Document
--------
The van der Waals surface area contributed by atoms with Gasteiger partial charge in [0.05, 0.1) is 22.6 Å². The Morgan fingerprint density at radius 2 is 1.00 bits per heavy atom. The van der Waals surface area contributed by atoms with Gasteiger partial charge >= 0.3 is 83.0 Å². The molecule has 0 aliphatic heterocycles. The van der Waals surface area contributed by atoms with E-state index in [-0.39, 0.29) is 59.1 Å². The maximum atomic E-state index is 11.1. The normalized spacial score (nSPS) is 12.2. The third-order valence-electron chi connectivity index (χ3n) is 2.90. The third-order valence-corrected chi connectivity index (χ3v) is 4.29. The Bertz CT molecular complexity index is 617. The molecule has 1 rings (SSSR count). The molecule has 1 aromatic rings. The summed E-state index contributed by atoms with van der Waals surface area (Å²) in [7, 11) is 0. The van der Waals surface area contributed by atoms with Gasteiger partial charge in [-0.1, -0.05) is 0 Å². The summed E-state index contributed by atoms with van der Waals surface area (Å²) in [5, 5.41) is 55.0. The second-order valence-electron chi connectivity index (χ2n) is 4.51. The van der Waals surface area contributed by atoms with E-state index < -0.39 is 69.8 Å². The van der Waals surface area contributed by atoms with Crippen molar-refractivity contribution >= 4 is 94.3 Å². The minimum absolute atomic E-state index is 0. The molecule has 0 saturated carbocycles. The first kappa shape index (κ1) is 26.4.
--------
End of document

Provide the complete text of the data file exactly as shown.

The van der Waals surface area contributed by atoms with Gasteiger partial charge in [0.05, 0.1) is 22.6 Å². The Morgan fingerprint density at radius 2 is 1.00 bits per heavy atom. The van der Waals surface area contributed by atoms with Gasteiger partial charge >= 0.3 is 83.0 Å². The molecule has 0 aliphatic heterocycles. The van der Waals surface area contributed by atoms with E-state index in [-0.39, 0.29) is 59.1 Å². The maximum atomic E-state index is 11.1. The normalized spacial score (nSPS) is 12.2. The third-order valence-electron chi connectivity index (χ3n) is 2.90. The third-order valence-corrected chi connectivity index (χ3v) is 4.29. The Bertz CT molecular complexity index is 617. The molecule has 1 rings (SSSR count). The molecule has 1 aromatic rings. The summed E-state index contributed by atoms with van der Waals surface area (Å²) in [7, 11) is 0. The van der Waals surface area contributed by atoms with Gasteiger partial charge in [-0.1, -0.05) is 0 Å². The summed E-state index contributed by atoms with van der Waals surface area (Å²) in [5, 5.41) is 55.0. The second-order valence-electron chi connectivity index (χ2n) is 4.51. The van der Waals surface area contributed by atoms with E-state index < -0.39 is 69.8 Å². The van der Waals surface area contributed by atoms with Crippen molar-refractivity contribution >= 4 is 94.3 Å². The minimum absolute atomic E-state index is 0. The molecule has 0 saturated carbocycles. The first kappa shape index (κ1) is 26.4.